A life in a day… again and again and again…

Groundhog Day – Book by Danny Rubin, Music & Lyrics by Tim Minchin August has been such a busy month. Not only have I managed to read 19 books, but I managed to go to the theatre twice and forgot to tell you about the first time when I took my daughter to the Old Read More

‘Till we have built Jerusalem, In Englands green & pleasant Land’

The Countenance Divine by Michael Hughes What a gorgeous cover, eh? Many among you will recognise the title of this novel as coming from Jerusalem – the celebrated hymn with words by Blake and music by Parry. In fact, Blake’s words are taken from the preface to a much longer work, Milton, a Poem. The short poem Read More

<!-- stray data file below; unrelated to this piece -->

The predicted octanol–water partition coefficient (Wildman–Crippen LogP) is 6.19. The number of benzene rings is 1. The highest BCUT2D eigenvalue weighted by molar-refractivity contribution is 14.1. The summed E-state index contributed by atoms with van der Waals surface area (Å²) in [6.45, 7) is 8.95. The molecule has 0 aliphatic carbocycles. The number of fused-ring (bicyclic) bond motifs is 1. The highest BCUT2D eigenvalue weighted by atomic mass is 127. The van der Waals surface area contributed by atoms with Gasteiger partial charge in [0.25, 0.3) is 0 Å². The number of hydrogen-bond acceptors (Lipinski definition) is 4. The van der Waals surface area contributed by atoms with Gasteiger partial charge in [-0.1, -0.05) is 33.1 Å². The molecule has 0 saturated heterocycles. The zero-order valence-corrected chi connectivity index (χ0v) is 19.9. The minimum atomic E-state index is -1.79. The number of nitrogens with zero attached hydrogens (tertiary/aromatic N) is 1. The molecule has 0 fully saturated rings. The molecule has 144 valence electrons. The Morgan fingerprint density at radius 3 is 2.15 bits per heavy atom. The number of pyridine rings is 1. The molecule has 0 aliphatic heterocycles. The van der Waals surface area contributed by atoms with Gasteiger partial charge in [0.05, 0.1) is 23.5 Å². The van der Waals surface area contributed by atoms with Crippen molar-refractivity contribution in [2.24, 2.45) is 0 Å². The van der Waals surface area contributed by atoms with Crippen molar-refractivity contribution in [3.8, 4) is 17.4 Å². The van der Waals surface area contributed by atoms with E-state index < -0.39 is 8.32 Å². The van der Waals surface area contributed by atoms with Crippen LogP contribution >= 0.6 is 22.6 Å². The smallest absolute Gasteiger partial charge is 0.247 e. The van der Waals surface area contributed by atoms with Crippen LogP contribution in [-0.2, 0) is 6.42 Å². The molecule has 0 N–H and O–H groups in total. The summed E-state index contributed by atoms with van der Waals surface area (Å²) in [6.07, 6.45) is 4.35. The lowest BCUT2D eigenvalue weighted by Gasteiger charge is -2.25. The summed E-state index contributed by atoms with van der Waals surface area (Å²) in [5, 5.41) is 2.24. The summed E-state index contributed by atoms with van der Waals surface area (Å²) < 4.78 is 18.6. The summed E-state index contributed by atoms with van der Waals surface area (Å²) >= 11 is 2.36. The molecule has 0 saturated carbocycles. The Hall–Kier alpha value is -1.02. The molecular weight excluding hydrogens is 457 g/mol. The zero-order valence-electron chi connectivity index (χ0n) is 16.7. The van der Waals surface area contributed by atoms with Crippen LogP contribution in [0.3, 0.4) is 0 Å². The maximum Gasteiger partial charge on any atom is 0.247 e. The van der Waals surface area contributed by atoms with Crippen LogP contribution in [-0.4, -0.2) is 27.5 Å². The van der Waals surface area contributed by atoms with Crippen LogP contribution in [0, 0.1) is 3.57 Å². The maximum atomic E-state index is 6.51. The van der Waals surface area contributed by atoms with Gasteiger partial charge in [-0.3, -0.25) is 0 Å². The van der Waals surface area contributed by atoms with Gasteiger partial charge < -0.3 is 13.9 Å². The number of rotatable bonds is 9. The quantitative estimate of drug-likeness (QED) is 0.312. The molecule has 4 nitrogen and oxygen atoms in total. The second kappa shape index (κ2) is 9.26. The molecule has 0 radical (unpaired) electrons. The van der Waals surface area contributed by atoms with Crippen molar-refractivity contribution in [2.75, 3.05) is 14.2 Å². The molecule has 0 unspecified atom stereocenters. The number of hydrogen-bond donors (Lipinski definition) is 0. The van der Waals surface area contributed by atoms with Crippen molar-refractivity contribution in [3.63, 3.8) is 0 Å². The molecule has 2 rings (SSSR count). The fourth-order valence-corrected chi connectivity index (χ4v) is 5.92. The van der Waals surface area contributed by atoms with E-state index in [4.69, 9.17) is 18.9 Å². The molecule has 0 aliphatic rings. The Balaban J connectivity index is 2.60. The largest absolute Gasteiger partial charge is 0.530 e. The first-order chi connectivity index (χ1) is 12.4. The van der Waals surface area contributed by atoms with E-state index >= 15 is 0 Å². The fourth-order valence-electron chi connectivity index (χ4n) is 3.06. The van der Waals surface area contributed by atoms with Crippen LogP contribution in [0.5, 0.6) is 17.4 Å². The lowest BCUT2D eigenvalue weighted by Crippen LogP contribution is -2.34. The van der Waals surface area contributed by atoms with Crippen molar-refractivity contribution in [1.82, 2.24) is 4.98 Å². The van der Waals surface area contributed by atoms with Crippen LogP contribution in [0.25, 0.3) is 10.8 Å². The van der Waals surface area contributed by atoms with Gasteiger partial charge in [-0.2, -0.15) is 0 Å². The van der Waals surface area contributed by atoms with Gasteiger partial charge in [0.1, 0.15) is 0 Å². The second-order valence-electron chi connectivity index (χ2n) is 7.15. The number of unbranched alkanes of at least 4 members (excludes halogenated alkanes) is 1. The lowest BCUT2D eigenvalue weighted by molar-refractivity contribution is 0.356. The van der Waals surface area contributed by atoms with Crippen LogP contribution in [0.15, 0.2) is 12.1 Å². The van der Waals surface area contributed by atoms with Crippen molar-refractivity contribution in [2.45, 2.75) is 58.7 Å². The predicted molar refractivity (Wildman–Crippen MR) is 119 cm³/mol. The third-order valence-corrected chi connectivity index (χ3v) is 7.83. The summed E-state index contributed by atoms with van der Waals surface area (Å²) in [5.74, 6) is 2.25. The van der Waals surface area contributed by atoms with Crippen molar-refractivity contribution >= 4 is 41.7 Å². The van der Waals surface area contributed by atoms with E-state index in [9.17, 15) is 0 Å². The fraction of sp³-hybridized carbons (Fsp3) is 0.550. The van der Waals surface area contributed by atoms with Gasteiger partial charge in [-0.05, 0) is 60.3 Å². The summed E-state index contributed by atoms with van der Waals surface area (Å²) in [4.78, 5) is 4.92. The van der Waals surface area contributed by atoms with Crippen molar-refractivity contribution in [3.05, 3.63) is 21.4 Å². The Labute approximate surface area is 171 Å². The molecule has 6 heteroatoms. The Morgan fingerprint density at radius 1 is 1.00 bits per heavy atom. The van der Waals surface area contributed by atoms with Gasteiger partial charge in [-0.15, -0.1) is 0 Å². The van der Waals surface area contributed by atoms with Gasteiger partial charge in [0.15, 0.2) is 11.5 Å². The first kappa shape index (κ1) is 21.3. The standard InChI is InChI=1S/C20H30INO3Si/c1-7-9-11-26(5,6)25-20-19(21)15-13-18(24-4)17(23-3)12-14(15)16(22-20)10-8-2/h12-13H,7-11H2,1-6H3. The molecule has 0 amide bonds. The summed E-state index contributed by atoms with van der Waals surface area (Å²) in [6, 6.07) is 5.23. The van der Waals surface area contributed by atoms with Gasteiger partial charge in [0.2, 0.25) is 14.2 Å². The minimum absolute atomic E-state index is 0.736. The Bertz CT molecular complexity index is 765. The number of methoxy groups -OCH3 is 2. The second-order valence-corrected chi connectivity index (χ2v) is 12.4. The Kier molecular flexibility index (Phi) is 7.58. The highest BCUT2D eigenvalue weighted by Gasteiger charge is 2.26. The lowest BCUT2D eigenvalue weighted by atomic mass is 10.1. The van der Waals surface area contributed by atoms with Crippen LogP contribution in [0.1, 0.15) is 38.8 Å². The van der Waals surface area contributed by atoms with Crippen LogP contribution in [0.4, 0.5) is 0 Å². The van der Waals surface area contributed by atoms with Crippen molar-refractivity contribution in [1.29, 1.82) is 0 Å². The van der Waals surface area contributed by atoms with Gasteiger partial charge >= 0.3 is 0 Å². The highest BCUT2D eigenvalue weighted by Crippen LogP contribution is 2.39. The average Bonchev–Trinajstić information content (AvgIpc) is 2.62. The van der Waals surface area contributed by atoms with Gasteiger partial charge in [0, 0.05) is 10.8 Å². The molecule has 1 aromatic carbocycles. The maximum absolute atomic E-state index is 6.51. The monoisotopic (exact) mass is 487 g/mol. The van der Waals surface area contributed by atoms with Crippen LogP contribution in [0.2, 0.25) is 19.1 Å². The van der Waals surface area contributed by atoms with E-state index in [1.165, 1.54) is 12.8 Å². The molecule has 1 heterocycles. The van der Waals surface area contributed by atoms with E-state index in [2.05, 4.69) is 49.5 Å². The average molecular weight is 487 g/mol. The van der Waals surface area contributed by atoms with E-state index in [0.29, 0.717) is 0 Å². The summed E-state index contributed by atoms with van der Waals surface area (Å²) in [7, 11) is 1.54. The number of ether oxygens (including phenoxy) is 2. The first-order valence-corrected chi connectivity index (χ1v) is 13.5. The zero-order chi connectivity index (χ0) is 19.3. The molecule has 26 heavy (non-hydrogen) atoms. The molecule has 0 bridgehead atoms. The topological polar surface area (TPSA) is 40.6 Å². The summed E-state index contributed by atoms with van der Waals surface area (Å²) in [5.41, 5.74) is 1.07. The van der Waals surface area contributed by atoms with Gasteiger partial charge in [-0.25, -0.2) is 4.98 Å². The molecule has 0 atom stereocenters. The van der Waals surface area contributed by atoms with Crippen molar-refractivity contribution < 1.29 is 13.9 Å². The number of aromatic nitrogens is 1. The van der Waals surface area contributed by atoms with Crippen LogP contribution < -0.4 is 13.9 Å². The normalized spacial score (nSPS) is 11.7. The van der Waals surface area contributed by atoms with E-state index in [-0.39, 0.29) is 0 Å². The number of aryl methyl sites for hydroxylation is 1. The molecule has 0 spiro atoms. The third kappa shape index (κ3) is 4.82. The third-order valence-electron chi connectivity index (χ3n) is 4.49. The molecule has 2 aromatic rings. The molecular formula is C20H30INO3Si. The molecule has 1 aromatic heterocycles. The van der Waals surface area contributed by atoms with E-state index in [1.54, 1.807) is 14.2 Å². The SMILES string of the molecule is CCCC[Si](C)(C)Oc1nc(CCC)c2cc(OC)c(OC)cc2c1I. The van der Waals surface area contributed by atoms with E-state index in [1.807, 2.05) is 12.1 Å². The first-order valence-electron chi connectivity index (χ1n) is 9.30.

Beryl Bainbridge Reading Week: A Guest Post by Stephen May

I have a real treat for you today in Beryl Bainbridge Reading Week. I was tweeting about the week, when I got a reply from a chap called Stephen May saying “I gave Beryl Bainbridge a piggy back once.” I looked him up, found out that he is the author of several novels – one Read More

A strong new voice…

This post was republished into my blog’s original timeline from my lost post archive. Young God by Katherine Faw Morris I bought this short novel on Elle’s recommendation after she responded to my post about the number of male authors I tend to read (that post in itself was a response to hers on the same subject). Young God is the debut Read More

A man of letters…

This post was edited and republished into my blog’s original timeline from my lost posts archive. Dear Lupin… Letters to a Wayward Son by Roger Mortimer and Charlie Mortimer Memoirs told in letters are an endangered species these days. Who still writes letters to their nearest and dearest?  We tend to send a quick e-mail Read More